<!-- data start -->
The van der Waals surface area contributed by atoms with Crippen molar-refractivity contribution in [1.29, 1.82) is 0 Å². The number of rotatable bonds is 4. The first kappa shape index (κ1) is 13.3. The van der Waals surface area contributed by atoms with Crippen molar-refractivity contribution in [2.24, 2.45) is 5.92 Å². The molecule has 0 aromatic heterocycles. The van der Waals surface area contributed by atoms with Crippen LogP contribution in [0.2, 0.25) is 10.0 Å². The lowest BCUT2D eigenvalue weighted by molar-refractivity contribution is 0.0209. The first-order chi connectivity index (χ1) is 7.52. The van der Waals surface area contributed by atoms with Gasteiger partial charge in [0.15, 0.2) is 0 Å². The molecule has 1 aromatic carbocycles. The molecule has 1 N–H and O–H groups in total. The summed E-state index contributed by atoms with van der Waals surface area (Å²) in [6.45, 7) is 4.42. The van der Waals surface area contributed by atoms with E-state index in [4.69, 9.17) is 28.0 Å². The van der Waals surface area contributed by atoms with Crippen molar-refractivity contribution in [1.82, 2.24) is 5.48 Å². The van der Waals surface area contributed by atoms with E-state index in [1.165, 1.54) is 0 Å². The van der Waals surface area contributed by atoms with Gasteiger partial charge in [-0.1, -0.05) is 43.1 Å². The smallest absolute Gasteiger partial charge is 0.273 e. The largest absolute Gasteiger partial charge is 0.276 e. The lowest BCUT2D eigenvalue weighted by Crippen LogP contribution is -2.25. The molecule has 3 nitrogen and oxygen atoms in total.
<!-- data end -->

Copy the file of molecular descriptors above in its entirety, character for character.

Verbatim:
The van der Waals surface area contributed by atoms with Crippen molar-refractivity contribution in [1.29, 1.82) is 0 Å². The number of rotatable bonds is 4. The first kappa shape index (κ1) is 13.3. The van der Waals surface area contributed by atoms with Crippen molar-refractivity contribution in [2.24, 2.45) is 5.92 Å². The molecule has 0 aromatic heterocycles. The van der Waals surface area contributed by atoms with Crippen LogP contribution in [0.2, 0.25) is 10.0 Å². The lowest BCUT2D eigenvalue weighted by molar-refractivity contribution is 0.0209. The first-order chi connectivity index (χ1) is 7.52. The van der Waals surface area contributed by atoms with Gasteiger partial charge in [0.15, 0.2) is 0 Å². The molecule has 1 aromatic carbocycles. The molecule has 1 N–H and O–H groups in total. The summed E-state index contributed by atoms with van der Waals surface area (Å²) in [6.45, 7) is 4.42. The van der Waals surface area contributed by atoms with E-state index in [4.69, 9.17) is 28.0 Å². The van der Waals surface area contributed by atoms with Crippen molar-refractivity contribution in [1.82, 2.24) is 5.48 Å². The van der Waals surface area contributed by atoms with E-state index in [1.165, 1.54) is 0 Å². The van der Waals surface area contributed by atoms with Gasteiger partial charge in [-0.1, -0.05) is 43.1 Å². The smallest absolute Gasteiger partial charge is 0.273 e. The largest absolute Gasteiger partial charge is 0.276 e. The lowest BCUT2D eigenvalue weighted by Crippen LogP contribution is -2.25. The molecule has 3 nitrogen and oxygen atoms in total.